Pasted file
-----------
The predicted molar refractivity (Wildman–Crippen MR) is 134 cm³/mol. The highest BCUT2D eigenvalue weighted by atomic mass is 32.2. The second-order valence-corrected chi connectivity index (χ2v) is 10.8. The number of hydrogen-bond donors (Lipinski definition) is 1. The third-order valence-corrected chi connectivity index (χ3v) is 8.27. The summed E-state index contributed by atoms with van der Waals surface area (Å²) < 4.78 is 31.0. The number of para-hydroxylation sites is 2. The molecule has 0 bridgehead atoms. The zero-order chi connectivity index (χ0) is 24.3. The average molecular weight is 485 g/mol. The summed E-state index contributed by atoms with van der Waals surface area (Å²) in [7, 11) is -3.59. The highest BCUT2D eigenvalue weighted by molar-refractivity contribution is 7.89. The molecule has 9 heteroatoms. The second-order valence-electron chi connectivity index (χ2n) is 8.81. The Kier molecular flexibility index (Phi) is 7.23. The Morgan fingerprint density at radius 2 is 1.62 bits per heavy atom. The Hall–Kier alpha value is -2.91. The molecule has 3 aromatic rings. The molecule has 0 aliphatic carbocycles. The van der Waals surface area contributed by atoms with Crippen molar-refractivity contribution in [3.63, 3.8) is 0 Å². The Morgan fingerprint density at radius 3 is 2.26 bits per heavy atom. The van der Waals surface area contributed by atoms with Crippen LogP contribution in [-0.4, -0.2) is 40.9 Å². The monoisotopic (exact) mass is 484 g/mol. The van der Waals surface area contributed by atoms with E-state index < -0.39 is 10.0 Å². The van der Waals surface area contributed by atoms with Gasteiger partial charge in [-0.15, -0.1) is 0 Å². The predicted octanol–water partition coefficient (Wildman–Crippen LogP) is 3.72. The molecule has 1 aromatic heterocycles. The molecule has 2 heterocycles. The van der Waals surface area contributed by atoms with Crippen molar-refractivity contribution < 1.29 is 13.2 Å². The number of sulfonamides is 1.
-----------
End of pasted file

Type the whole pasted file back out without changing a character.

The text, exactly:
The predicted molar refractivity (Wildman–Crippen MR) is 134 cm³/mol. The highest BCUT2D eigenvalue weighted by atomic mass is 32.2. The second-order valence-corrected chi connectivity index (χ2v) is 10.8. The number of hydrogen-bond donors (Lipinski definition) is 1. The third-order valence-corrected chi connectivity index (χ3v) is 8.27. The summed E-state index contributed by atoms with van der Waals surface area (Å²) < 4.78 is 31.0. The number of para-hydroxylation sites is 2. The molecule has 0 bridgehead atoms. The zero-order chi connectivity index (χ0) is 24.3. The average molecular weight is 485 g/mol. The summed E-state index contributed by atoms with van der Waals surface area (Å²) in [7, 11) is -3.59. The highest BCUT2D eigenvalue weighted by molar-refractivity contribution is 7.89. The molecule has 9 heteroatoms. The second-order valence-electron chi connectivity index (χ2n) is 8.81. The Kier molecular flexibility index (Phi) is 7.23. The Morgan fingerprint density at radius 2 is 1.62 bits per heavy atom. The Hall–Kier alpha value is -2.91. The molecule has 3 aromatic rings. The molecule has 0 aliphatic carbocycles. The van der Waals surface area contributed by atoms with Crippen molar-refractivity contribution in [3.63, 3.8) is 0 Å². The Morgan fingerprint density at radius 3 is 2.26 bits per heavy atom. The van der Waals surface area contributed by atoms with Crippen LogP contribution in [-0.4, -0.2) is 40.9 Å². The monoisotopic (exact) mass is 484 g/mol. The van der Waals surface area contributed by atoms with E-state index < -0.39 is 10.0 Å². The van der Waals surface area contributed by atoms with Gasteiger partial charge in [-0.15, -0.1) is 0 Å². The predicted octanol–water partition coefficient (Wildman–Crippen LogP) is 3.72. The molecule has 1 aromatic heterocycles. The molecule has 2 heterocycles. The van der Waals surface area contributed by atoms with Crippen molar-refractivity contribution < 1.29 is 13.2 Å². The number of sulfonamides is 1.